Israeli food

An insider's guide to Israeli food

Think of Israeli food and you probably imagine pitta breads stuffed with falafel, bowls of hummus for dipping and colourful tomato salads with plenty of herbs and olive oil. And you wouldn’t be wrong. But there’s a whole lot more to this country’s cuisine than the classic dishes that have become popular in Europe. We explain what you need to know, where to eat if you're visiting and offer some tips and recipes to recreate authentic dishes yourself.

The story of Israeli cuisine

“Israelis cook and eat whatever is around them,” says Tel Aviv food tour guide Inbal Baum when asked to define Israeli food. “When my grandfather came in the 1930s from Slovakia, there was nothing, so they had to grow the land,” she tells me. “What they’d eat was what was around them. We don’t call it ‘farm-to-table’, but that’s what it was.


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“They’d wake up in the morning and they’d eat the vegetables that they were picking, they’d eat the cheese from the dairy and the eggs from the coup – and that was breakfast. And if you look at the classic Israeli breakfast now, it’s dairy, eggs and vegetables.”

In order to understand Israeli food, Inbal says, you first have to look at its topography. Within this compact country you’ll find a sweltering, barren desert in the south, mountains with snow and ski resorts in the north, two different seas with glittering coastlines, two major lakes, and green hills and valleys in between.

READ MORE: Discover Jerusalem with our 48 hour city guide here.

This varied landscape creates a wealth of food – and the temperate climate in the Middle East means Israel produces almost everything, so there’s very little need to import. You’ll find herbs, vegetables and dairy produced in the mountains, vineyards and olive groves in the north, and plentiful fish and seafood along the coast.

Israel-vineyardYair Aronshtam/Shutterstock

This also means Israeli cuisine is extremely seasonal: when there are no tomatoes growing, there are simply no tomatoes. There are two months of the year when you can’t buy peppers, and if you do find them, they’ll be imported and expensive.

International influences

The term “Israeli cuisine” is something of a misnomer. Israel is a young country (it was declared independent in 1948 after a UN ruling) and so its culinary traditions are instead borrowed from the many countries it now borders and the people who have emigrated here in the last hundred years.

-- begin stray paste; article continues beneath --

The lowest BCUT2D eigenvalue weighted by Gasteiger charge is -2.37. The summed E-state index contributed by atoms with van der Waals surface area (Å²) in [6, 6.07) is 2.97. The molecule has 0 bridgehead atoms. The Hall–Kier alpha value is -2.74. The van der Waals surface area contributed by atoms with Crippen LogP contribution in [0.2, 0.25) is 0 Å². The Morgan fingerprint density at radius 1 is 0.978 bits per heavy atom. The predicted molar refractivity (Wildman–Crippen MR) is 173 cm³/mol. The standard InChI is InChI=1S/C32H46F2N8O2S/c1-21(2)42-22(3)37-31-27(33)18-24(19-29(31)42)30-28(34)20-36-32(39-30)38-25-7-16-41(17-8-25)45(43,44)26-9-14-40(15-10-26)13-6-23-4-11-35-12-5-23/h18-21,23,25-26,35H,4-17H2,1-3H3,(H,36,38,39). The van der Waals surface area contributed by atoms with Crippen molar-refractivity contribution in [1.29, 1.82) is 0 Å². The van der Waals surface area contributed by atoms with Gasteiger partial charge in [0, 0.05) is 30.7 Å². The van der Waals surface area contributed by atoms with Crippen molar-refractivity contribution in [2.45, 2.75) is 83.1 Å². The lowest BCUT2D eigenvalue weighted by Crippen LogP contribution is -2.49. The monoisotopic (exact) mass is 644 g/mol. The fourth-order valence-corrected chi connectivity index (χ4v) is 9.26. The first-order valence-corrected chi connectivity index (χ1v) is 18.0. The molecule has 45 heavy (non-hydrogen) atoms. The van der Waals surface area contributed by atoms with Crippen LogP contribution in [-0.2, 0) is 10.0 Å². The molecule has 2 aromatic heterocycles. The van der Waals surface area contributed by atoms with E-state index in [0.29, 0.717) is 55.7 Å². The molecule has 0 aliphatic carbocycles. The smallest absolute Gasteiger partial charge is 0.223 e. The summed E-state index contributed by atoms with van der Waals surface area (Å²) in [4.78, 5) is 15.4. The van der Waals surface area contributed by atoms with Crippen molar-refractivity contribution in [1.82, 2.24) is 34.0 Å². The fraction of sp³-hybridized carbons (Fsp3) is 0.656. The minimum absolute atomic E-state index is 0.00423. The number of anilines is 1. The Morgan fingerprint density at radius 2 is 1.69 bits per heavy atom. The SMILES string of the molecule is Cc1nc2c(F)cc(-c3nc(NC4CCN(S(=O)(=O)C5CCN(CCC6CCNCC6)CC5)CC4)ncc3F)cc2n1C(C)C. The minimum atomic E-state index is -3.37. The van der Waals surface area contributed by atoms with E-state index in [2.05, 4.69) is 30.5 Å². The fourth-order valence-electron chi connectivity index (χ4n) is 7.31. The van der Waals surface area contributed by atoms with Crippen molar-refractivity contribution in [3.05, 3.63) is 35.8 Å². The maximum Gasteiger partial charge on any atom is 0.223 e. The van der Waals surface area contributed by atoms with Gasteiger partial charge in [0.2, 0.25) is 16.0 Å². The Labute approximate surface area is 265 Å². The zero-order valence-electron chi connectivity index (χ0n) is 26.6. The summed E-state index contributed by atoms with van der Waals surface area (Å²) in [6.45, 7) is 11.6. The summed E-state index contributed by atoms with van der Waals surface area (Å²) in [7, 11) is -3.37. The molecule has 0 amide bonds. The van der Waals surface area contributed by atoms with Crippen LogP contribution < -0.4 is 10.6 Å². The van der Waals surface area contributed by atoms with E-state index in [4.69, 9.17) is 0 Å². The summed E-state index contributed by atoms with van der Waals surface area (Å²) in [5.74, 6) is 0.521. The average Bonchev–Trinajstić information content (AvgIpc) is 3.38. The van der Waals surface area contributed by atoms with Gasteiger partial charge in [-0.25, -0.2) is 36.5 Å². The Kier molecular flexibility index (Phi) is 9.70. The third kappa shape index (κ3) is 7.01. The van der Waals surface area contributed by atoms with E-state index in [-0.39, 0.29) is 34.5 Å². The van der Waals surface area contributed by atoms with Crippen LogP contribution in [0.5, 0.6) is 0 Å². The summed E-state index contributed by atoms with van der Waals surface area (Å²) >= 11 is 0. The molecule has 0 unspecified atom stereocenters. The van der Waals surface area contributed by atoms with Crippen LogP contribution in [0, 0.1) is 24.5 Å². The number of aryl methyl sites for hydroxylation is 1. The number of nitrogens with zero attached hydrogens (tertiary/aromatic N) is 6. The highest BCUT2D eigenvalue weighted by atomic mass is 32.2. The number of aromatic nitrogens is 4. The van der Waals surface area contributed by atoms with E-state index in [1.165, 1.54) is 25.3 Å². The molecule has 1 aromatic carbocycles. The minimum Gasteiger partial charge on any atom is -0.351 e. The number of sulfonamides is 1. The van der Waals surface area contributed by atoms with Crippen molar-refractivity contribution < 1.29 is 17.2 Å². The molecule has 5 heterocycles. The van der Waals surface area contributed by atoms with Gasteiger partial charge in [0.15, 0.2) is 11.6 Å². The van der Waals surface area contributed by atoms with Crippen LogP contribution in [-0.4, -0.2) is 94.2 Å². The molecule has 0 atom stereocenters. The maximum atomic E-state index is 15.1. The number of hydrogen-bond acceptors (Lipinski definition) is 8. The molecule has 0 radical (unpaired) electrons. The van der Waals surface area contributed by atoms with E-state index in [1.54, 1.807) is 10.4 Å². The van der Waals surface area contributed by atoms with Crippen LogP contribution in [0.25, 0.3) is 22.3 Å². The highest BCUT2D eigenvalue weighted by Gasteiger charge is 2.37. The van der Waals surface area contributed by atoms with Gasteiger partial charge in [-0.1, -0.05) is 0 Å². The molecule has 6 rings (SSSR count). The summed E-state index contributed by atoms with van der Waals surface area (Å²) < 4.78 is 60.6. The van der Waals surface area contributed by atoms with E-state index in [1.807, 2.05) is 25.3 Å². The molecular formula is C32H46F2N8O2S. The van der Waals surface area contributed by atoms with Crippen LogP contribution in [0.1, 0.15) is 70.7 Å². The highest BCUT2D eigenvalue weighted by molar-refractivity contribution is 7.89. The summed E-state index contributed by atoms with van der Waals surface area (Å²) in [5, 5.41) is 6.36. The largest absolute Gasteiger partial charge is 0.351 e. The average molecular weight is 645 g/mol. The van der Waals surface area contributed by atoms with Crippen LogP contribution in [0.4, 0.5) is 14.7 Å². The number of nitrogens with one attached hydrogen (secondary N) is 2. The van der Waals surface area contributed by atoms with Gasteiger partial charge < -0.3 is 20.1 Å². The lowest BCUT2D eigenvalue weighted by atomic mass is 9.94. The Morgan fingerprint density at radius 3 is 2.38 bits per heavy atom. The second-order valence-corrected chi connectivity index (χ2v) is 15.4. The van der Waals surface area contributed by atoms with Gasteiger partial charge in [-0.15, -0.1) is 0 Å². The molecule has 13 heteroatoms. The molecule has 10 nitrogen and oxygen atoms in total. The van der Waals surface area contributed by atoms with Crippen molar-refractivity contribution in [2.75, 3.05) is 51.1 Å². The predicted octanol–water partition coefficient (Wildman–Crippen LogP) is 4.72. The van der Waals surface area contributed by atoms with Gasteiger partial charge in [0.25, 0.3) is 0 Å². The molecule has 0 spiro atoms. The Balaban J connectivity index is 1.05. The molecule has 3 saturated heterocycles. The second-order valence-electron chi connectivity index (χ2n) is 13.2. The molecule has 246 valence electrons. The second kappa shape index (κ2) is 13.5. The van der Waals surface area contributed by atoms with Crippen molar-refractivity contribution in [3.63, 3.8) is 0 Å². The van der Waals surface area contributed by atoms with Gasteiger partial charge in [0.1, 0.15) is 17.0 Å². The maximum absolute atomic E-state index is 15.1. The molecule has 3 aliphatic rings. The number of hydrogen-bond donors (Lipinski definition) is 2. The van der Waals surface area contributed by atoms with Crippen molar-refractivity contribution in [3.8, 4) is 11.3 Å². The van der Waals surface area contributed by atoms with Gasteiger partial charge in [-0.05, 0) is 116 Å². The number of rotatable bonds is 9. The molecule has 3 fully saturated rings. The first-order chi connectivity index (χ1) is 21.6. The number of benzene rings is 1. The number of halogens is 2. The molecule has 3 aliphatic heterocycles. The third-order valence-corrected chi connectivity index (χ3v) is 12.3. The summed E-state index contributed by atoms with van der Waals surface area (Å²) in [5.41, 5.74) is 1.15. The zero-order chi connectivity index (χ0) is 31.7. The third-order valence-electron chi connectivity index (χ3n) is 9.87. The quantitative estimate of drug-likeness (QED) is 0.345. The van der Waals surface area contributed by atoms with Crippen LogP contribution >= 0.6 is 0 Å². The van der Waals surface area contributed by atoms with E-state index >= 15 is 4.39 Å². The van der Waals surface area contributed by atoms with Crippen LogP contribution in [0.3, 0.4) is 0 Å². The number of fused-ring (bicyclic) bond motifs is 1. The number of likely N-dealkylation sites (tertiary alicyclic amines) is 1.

After independence in the mid-20th century, thousands of Jews from around the world – from North Africa to America and Eastern Europe to the Middle East – flocked here to set up new lives in their motherland.

While the new generations consider themselves Israeli, their roots are not forgotten in the kitchen. This is why dishes like couscous (also found in Morocco and across North Africa) and falafel (found throughout the Middle East) are today’s Israeli staples.


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Must-try Israeli dishes

If you only try or cook one thing, make it one of these typical Israeli dishes.

A classic Israeli breakfast

No matter where you have it, an Israeli breakfast is a serious feast. Usually a combination of eggs, bread cheese and various meze, it’s the kind of meal you’ll want to spend a couple hours grazing on.

Shakshuka is a typical breakfast cooked on the stoveOlga Nayashkova/Shutterstock

These days, eggs often come in the form of eggs benedict or an omelet, but a traditional shakshuka is the best way to have them – served in cast-iron pot, they’re cracked into a tangy sauce of chopped tomatoes, paprika, garlic and fresh parsley and cooked on the stove until white.

Meze breakfast dishes usually incorporate white cheese (often halloumi or cottage cheese), hummus, olives (sometimes as a tapenade), baba ghanoush and a tomato and cucumber salad.


This simple vegetarian sandwich is pipped to be the “next big thing” in street food in Europe. Invented by the Iraqi Jews who came after Israel’s independence, it encapsulated the country’s immigrant history and incorporates many of the key ingredients used in Israeli cooking.

sabihZoe Jane McClean/Shutterstock